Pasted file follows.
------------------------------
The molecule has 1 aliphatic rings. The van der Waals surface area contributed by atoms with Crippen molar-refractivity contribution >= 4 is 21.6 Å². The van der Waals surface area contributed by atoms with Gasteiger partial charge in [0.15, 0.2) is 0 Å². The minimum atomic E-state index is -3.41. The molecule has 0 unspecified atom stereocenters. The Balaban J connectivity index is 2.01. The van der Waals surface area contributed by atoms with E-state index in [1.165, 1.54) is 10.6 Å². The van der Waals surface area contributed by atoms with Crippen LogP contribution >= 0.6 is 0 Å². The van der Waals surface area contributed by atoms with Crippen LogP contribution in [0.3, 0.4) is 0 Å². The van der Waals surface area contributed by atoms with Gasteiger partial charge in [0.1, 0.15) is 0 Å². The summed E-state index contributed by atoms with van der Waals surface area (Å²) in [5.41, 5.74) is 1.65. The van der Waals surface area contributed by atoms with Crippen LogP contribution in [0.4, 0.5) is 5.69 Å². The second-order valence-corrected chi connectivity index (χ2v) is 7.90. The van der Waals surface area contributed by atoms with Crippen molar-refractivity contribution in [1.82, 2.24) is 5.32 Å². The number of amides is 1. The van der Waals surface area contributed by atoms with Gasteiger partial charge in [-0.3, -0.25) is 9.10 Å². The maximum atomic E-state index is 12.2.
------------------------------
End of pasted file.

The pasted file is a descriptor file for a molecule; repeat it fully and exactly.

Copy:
The molecule has 1 aliphatic rings. The van der Waals surface area contributed by atoms with Crippen molar-refractivity contribution >= 4 is 21.6 Å². The van der Waals surface area contributed by atoms with Gasteiger partial charge in [0.15, 0.2) is 0 Å². The minimum atomic E-state index is -3.41. The molecule has 0 unspecified atom stereocenters. The Balaban J connectivity index is 2.01. The van der Waals surface area contributed by atoms with E-state index in [1.165, 1.54) is 10.6 Å². The van der Waals surface area contributed by atoms with Crippen LogP contribution >= 0.6 is 0 Å². The van der Waals surface area contributed by atoms with Crippen LogP contribution in [0.3, 0.4) is 0 Å². The van der Waals surface area contributed by atoms with Gasteiger partial charge in [0.1, 0.15) is 0 Å². The summed E-state index contributed by atoms with van der Waals surface area (Å²) in [5.41, 5.74) is 1.65. The van der Waals surface area contributed by atoms with Crippen LogP contribution in [0.4, 0.5) is 5.69 Å². The second-order valence-corrected chi connectivity index (χ2v) is 7.90. The van der Waals surface area contributed by atoms with Crippen molar-refractivity contribution in [1.82, 2.24) is 5.32 Å². The number of amides is 1. The van der Waals surface area contributed by atoms with Gasteiger partial charge in [-0.3, -0.25) is 9.10 Å². The maximum atomic E-state index is 12.2.